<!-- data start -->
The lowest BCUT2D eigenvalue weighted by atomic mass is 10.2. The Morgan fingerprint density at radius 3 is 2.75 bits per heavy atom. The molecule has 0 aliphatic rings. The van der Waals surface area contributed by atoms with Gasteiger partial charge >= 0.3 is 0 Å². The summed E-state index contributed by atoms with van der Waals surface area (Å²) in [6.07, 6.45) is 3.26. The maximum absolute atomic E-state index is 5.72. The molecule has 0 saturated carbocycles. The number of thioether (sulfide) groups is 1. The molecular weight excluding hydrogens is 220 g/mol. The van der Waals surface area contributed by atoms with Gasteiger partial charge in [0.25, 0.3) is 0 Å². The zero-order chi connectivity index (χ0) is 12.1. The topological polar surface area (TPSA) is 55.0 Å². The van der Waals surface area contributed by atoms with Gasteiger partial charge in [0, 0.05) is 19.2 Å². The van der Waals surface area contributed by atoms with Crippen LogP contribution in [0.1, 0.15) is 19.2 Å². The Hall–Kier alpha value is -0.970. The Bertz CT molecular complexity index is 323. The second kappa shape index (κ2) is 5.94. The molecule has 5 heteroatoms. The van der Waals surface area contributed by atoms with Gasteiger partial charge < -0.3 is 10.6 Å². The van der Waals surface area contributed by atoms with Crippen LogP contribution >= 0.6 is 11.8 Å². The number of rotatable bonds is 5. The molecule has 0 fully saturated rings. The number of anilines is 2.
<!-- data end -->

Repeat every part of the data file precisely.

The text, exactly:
The lowest BCUT2D eigenvalue weighted by atomic mass is 10.2. The Morgan fingerprint density at radius 3 is 2.75 bits per heavy atom. The molecule has 0 aliphatic rings. The van der Waals surface area contributed by atoms with Gasteiger partial charge >= 0.3 is 0 Å². The summed E-state index contributed by atoms with van der Waals surface area (Å²) in [6.07, 6.45) is 3.26. The maximum absolute atomic E-state index is 5.72. The molecule has 0 saturated carbocycles. The number of thioether (sulfide) groups is 1. The molecular weight excluding hydrogens is 220 g/mol. The van der Waals surface area contributed by atoms with Gasteiger partial charge in [0.25, 0.3) is 0 Å². The zero-order chi connectivity index (χ0) is 12.1. The topological polar surface area (TPSA) is 55.0 Å². The van der Waals surface area contributed by atoms with Gasteiger partial charge in [0, 0.05) is 19.2 Å². The van der Waals surface area contributed by atoms with Crippen LogP contribution in [0.1, 0.15) is 19.2 Å². The Hall–Kier alpha value is -0.970. The Bertz CT molecular complexity index is 323. The second kappa shape index (κ2) is 5.94. The molecule has 5 heteroatoms. The van der Waals surface area contributed by atoms with Gasteiger partial charge < -0.3 is 10.6 Å². The van der Waals surface area contributed by atoms with Crippen LogP contribution >= 0.6 is 11.8 Å². The number of rotatable bonds is 5. The molecule has 0 fully saturated rings. The number of anilines is 2.